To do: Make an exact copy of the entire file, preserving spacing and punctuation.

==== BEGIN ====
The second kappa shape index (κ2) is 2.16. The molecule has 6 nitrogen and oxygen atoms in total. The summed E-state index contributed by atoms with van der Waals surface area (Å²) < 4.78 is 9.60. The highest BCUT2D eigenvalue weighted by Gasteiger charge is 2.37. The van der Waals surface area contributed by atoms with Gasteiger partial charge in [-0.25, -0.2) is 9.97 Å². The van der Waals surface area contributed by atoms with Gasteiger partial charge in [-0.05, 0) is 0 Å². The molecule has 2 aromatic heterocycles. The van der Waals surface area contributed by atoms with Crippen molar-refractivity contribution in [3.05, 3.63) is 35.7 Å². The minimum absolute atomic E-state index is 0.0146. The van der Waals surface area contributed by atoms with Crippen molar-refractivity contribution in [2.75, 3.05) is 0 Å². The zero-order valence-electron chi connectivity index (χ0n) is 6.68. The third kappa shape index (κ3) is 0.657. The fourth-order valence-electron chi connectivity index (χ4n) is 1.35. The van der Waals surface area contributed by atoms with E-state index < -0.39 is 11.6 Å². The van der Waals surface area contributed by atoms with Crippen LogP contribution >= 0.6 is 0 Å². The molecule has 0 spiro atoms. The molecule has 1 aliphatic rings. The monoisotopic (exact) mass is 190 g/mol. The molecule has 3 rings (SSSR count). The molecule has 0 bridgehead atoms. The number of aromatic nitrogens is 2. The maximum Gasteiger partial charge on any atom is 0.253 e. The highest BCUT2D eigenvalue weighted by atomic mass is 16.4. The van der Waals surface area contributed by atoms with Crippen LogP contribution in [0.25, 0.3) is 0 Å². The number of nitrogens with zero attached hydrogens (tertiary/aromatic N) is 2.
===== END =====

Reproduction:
The second kappa shape index (κ2) is 2.16. The molecule has 6 nitrogen and oxygen atoms in total. The summed E-state index contributed by atoms with van der Waals surface area (Å²) < 4.78 is 9.60. The highest BCUT2D eigenvalue weighted by Gasteiger charge is 2.37. The van der Waals surface area contributed by atoms with Gasteiger partial charge in [-0.25, -0.2) is 9.97 Å². The van der Waals surface area contributed by atoms with Gasteiger partial charge in [-0.05, 0) is 0 Å². The molecule has 2 aromatic heterocycles. The van der Waals surface area contributed by atoms with Crippen molar-refractivity contribution in [3.05, 3.63) is 35.7 Å². The minimum absolute atomic E-state index is 0.0146. The van der Waals surface area contributed by atoms with Crippen molar-refractivity contribution in [2.75, 3.05) is 0 Å². The zero-order valence-electron chi connectivity index (χ0n) is 6.68. The third kappa shape index (κ3) is 0.657. The fourth-order valence-electron chi connectivity index (χ4n) is 1.35. The van der Waals surface area contributed by atoms with E-state index < -0.39 is 11.6 Å². The van der Waals surface area contributed by atoms with Crippen LogP contribution >= 0.6 is 0 Å². The molecule has 0 spiro atoms. The molecule has 1 aliphatic rings. The monoisotopic (exact) mass is 190 g/mol. The molecule has 3 rings (SSSR count). The molecule has 0 bridgehead atoms. The number of aromatic nitrogens is 2. The maximum Gasteiger partial charge on any atom is 0.253 e. The highest BCUT2D eigenvalue weighted by atomic mass is 16.4. The van der Waals surface area contributed by atoms with Crippen LogP contribution in [0.25, 0.3) is 0 Å². The number of nitrogens with zero attached hydrogens (tertiary/aromatic N) is 2.